With large, global stressors continuing to make their energy-draining presence known, many of us might be struggling with feelings of helplessness. Positive, resilience-based psychology offers resources to face this feeling and nudge us toward empowerment. Which of these tips can reorient and uplift you today?
1) Use Your Body
Experts in trauma recommend “embodied practices” as part of the healing process. Moving in intentional ways, whether through cardiovascular exercise or mindful practices like yoga, empowers people by grounding them in their bodies rather than leaving them feeling trapped in overactive minds.
When you are feeling disconnected and helpless, try taking some deep, focused breaths. Do a “body scan” in which you pay attention to each part of your body and notice how it feels or do some other movement that can help empower you by doing what trauma expert Bessel van der Kolk calls “befriending the sensations in your body.”
2) Focus on Inner Strengths and Resources
“We all have resources within us, such as memories of comfort and safety, experiences of being powerful and courageous,” writes Laurel Parnell, a trauma specialist and the author of Tapping In.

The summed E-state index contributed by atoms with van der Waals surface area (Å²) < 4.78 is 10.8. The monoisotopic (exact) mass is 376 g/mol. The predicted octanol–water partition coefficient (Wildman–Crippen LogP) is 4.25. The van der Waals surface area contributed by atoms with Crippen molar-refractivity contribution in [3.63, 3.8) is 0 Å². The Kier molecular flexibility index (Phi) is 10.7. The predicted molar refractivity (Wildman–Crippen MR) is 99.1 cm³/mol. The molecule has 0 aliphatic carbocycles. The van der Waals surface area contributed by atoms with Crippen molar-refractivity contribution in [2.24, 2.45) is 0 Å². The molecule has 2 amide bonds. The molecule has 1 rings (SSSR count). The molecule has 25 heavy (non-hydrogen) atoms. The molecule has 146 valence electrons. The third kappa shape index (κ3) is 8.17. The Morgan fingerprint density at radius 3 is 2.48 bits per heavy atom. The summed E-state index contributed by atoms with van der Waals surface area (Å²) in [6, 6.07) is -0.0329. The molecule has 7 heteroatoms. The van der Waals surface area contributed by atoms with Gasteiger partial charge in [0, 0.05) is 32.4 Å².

“These memories, qualities and images are stored in our body-mind network and can be accessed, activated and strengthened.” Take a moment to identify some of your strengths and inner resources. Focus on them next time you are feeling stressed or helpless.
3) Start and Finish Something (Anything)
At certain moments during the coronavirus closure, I have confronted a sense of helplessness by finding something very small to do—and then doing it. It is important that the task be small, like emptying the sink of a few dishes, sorting through one stack of t-shirts or reading one short chapter of a book. It isn’t important what the “accomplishment” is, the goal is to experience any amount of the positive, empowering feeling of having completed a task.
4) Be Decisive
Personal empowerment is sometimes a matter of decisiveness. Positive people are generally thoughtful and methodical in considering different choices at any given moment, but Lucy Hone, the author of Resilient Grieving, recently told The New York Times that it is empowering to focus on one simple question with each decision we make: “Is this helping me or harming me?” Narrowing the field of decision-making can transform helpless passivity into positive, active empowerment.